Long awaited changes to the Construction Act came into force on 1 October 2011. This briefing highlights the main changes to the adjudication provisions.
On May 1 1998 Part II of the Housing Grants Construction and Regeneration Act 1996 (known as the Construction Act) (“the 1996 Act”) came into force. The 1996 Act arose from the recommendations of Sir Michael Latham’s report in 1994 “Constructing the Team” and in addition to introducing procedures regulating the flow of information and payments also introduced adjudication as an additional dispute resolution mechanism.
Prior to the Act neither litigation nor arbitration provided the speedy resolution of disputes which are often required in the construction industry. Typically, standard contracts would provide that litigation or arbitration could not be commenced until practical completion and so disputes could be left unresolved for the duration of the contract works. Adjudication is now available for the parties to resolve any dispute arising under the contract at any time with a decision being given within 28 days of appointment. The decision is binding until the dispute is subsequently resolved by litigation, arbitration, or the parties’ agreement.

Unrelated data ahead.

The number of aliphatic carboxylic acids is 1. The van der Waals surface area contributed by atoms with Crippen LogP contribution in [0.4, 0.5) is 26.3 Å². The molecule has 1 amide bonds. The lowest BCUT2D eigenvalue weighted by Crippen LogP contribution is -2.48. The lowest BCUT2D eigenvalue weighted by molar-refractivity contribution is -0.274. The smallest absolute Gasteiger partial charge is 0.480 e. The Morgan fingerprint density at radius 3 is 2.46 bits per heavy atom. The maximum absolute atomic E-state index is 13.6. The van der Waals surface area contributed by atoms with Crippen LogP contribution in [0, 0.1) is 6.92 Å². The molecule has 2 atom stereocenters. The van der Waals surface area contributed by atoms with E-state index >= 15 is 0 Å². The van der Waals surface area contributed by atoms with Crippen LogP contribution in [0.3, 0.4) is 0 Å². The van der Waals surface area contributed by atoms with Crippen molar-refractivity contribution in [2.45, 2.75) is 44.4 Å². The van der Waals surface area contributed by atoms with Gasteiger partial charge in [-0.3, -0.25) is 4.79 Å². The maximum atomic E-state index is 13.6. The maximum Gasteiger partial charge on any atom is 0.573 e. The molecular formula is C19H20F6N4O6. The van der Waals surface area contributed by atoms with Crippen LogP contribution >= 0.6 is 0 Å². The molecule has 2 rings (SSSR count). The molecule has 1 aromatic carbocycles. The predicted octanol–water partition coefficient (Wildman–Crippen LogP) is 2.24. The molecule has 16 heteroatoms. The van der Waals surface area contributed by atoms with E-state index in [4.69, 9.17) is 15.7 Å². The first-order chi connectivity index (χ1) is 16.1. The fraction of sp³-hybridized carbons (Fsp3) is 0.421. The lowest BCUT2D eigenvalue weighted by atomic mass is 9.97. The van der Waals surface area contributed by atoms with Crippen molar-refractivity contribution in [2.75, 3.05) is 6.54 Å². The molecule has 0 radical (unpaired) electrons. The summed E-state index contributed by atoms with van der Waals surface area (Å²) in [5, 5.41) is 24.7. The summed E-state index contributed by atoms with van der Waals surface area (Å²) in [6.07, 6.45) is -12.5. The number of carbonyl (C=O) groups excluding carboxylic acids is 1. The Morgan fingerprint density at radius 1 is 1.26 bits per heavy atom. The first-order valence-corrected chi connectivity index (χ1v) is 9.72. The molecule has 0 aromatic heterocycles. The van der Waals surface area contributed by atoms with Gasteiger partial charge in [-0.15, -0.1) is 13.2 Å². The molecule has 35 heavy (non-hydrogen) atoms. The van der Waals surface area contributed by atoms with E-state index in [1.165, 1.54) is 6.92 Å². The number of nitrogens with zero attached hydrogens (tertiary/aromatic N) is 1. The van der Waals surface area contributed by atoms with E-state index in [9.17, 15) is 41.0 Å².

Contracts for most types of building work are covered by the Act, but it excludes (amongst others) contracts: with residential owner occupiers; for mining; for oil or gas drilling; for artistic works; of employment; for supply only and those not in writing. Further exclusions are made by Order under the 1996 Act, particularly excluding some types of PFI and finance agreements.
The 1996 Act came into force on 1 May 1998 and applies to contracts entered into after that date. The 1996 Act requires the inclusion of an adjudication provision within the contract which complies with the requirements of the Act. Standard forms of contract tend to have their own bespoke provisions. If the contract does not comply with the requirements of the 1996 Act, then the provisions of the Scheme for Construction Contracts (England and Wales) Regulations 1998 (SI 1998 No 649) will apply (“the Scheme”).
The Scheme allows disputes arising under the contract to go to adjudication and gives the adjudicator the power to open up review and revise any decision or certificate under the contract unless the contract says such decision or certificate is to be final. The adjudicator can also order the payment of money by one party to the other.
Adjudication is intended to be a speedy mechanism for settling disputes on a provisional, interim, basis and enabling the decisions of the adjudicators to be enforced pending final determination of the dispute either by arbitration or litigation.